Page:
EEOC Resolutions for 3rd Quarter

logoHostile “huddles?” Slavery in paradise?  Employer website photos evidence discrimination? Severance agreements discourage EEOC complaints?   These cases caught my eye during my review of the EEOC resolutions announced in the Third Quarter of 2014.  Blurbs on them and a summary of all settlements follow.

EEOC continues efforts to maintain its jurisdiction / employee access.

Cardiac Science Corporation laid off 57 employees and offered them severance agreements. One of the employees previously filed an EEOC charge, and the company retaliated by stopping severance payments. When EEOC read the agreements, it said, “Wait, they’re all defective!” All 57 agreements could be read as prohibiting employees from filing EEOC charges of discrimination.

The case reminds me of EEOC’s long-time stance against agreements that discourage employees from filing charges or participating in investigations. Not just severance agreements, but also pre-employment arbitration agreements and settlement agreements.

Previously, so long as the agreements “carved out” the right to file charges and participate in EEOC investigations, employers felt protected. Lately, however, EEOC has been more aggressive. It has challenged common provisions such as (1) broad releases covering all claims, (2) nondisparagement, (3) nondisclosure, (4) certification that the employee has not filed any charges as of the date of the agreement, and even (5) cooperation clauses that require employees to promptly notify the company of contacts relating to legal proceedings. These provisions, says EEOC, can discourage people from filing EEOC claims or cooperating with the EEOC.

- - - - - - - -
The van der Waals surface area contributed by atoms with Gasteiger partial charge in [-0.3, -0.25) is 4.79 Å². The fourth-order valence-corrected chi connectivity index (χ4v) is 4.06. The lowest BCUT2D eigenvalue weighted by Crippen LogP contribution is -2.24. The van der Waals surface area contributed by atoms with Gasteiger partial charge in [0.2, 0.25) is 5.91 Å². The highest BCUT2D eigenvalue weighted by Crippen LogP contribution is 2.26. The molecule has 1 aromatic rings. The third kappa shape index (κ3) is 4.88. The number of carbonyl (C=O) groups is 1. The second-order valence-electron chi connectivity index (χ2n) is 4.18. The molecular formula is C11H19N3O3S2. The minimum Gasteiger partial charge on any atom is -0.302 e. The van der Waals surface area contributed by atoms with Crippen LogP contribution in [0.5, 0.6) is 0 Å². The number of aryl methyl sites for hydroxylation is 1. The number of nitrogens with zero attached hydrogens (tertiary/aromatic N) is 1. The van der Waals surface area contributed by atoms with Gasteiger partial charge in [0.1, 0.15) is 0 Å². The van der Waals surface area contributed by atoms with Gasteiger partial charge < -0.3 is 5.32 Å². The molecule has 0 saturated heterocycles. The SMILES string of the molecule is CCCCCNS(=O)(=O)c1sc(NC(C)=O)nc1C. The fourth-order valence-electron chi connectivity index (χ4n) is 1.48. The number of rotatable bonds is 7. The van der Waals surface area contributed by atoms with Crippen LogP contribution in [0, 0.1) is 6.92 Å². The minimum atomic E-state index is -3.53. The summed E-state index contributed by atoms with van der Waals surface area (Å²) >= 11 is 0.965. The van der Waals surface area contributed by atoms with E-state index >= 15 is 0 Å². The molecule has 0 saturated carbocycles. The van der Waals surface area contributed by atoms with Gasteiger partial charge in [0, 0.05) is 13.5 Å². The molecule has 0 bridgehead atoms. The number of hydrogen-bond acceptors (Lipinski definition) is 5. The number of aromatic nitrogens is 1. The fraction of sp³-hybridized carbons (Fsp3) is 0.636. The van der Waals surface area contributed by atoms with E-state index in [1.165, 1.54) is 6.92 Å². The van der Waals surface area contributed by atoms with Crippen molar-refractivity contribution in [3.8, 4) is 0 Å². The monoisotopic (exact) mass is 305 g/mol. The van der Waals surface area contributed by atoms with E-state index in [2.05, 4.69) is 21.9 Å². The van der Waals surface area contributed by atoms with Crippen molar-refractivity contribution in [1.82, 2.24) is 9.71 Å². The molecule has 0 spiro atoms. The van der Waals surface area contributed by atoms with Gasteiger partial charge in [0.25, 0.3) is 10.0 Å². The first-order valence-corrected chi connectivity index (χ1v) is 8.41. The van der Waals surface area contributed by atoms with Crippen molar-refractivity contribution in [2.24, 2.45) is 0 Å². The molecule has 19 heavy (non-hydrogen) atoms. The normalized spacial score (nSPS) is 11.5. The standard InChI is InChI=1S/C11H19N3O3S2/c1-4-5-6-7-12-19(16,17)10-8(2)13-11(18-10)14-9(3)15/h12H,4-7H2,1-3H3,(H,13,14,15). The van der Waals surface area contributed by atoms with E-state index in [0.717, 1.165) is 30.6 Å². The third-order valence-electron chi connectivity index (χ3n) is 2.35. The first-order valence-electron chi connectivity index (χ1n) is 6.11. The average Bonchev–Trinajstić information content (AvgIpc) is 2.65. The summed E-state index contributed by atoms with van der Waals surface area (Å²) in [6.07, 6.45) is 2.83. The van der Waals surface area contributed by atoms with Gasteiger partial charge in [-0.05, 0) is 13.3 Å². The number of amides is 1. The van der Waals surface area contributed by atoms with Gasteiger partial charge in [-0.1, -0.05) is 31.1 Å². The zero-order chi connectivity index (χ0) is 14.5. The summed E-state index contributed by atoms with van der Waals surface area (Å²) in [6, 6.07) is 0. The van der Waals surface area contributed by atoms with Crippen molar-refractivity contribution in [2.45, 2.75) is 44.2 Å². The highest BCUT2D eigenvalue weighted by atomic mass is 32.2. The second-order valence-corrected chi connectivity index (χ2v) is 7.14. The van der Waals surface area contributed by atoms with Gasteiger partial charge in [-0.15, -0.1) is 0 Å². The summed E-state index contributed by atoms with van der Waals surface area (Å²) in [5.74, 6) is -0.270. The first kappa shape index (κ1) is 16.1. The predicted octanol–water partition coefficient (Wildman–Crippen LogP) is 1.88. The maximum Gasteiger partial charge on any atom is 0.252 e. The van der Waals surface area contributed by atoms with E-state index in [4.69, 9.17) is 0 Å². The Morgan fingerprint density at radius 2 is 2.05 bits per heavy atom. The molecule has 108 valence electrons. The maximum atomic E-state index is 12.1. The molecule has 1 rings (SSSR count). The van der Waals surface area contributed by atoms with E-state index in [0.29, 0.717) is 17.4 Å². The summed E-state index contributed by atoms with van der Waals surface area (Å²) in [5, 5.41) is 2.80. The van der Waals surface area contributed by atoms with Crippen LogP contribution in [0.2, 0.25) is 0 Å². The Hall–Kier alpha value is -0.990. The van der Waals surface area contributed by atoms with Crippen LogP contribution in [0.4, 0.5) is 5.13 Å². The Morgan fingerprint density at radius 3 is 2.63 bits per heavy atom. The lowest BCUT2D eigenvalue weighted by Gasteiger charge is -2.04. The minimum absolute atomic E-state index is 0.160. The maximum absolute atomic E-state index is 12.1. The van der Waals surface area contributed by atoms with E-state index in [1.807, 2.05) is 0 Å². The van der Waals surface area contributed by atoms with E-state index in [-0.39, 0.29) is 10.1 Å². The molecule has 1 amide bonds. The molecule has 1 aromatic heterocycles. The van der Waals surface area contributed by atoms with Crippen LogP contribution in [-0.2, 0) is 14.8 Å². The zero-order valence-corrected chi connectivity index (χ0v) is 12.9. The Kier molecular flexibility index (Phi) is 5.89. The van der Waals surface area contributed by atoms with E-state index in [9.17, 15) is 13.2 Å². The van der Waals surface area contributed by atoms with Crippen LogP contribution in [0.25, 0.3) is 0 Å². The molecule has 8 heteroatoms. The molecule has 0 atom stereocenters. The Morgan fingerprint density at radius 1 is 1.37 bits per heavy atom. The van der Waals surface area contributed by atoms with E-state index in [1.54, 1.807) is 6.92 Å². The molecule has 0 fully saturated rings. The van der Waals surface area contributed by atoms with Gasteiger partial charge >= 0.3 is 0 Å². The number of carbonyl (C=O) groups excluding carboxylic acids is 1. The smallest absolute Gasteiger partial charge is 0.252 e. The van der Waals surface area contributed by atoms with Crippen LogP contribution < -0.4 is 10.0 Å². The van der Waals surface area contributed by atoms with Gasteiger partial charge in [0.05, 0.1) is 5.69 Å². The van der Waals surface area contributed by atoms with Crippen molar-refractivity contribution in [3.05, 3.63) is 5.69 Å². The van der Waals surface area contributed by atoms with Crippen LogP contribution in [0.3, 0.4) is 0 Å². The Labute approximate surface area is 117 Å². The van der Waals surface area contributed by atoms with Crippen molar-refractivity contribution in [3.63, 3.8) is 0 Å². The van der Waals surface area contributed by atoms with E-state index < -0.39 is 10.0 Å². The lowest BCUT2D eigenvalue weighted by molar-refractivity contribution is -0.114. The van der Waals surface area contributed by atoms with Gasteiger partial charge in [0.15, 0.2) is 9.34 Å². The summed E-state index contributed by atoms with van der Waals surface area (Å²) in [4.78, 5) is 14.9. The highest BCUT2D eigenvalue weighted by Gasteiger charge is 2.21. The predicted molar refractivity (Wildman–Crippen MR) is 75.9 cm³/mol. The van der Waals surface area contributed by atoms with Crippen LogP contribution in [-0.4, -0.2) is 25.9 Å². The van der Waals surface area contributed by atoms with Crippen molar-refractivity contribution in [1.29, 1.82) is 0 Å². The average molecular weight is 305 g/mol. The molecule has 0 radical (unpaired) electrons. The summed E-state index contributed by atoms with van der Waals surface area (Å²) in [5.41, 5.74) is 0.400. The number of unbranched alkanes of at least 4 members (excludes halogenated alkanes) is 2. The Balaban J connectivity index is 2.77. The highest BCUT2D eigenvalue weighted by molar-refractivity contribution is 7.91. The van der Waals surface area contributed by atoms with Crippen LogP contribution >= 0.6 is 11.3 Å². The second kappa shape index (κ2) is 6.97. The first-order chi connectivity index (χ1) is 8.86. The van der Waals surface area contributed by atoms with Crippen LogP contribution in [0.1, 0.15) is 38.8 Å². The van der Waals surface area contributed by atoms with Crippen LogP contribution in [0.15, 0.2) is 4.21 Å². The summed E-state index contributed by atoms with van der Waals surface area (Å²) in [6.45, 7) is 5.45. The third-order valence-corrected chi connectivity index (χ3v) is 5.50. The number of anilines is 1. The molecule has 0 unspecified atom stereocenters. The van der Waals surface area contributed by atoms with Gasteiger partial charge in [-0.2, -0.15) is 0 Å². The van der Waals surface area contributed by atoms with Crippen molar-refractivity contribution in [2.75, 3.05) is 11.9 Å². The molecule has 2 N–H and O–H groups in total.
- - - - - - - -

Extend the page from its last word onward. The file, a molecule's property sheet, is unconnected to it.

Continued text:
McCormick & Schmicks paid $1.3 million to resolve race discrimination claims.

Baltimore locations of Portland-based McCormick & Schmicks allegedly did not want African-Americans in front-of-the-house jobs. EEOC alleged a pattern or practice of refusing to hire black workers for those jobs and denying those job assignments to existing African-American employees. M & S established a $1.3 million claim fund and signed a consent decree setting forth recruitment, and hiring goals, among other things.

EEOC’s allegations included that the employer’s web advertising for job opportunities “contained visual depictions of employees that expressed a preference for non-black workers to the ordinary reader.” Employers, advertising agencies, and employees should take note.

Close to Slavery in Hawai’i as employers abuse Thai Farmworkers

$2.4 million settled the claim of national origin discrimination and retaliation against 500+ Thai farmworkers.  Global Horizons extracted exorbitant fees form Thai workers for the opportunity to work in Hawai’i, which resulted in “debt bondage,” according to EEOC. Once there, denial or delay of pay made things worse, as did having passports confiscated.  Production quotas, denial of food and water, unsanitary conditions and other indignities did not apply equally to non-Thai workers.

Hostile Huddles.

Seemed like a nice idea.  Employees would gather each morning to discuss milestones in their personal lives.  One employee was not comfortable with all the talk of religious and church activities.  He objected to the mandatory meetings.  He filed an EEOC charge, and the company fired him.  EEOC settled for $80,000

Here’s my table of the other settlements.  Again, the settlements usually include additional terms such as training, posting legal duties, reporting to the EEOC, etc.

Race Discrimination / Retaliation

Joint Apprenticeship and Training Committee of the Sheet Metal Workers discharged African-American trainee just two weeks before graduating a 4-year apprenticeship program. JATC cited poor performance despite apprentice’s having satisfactorily completing nearly all eight terms

$34,500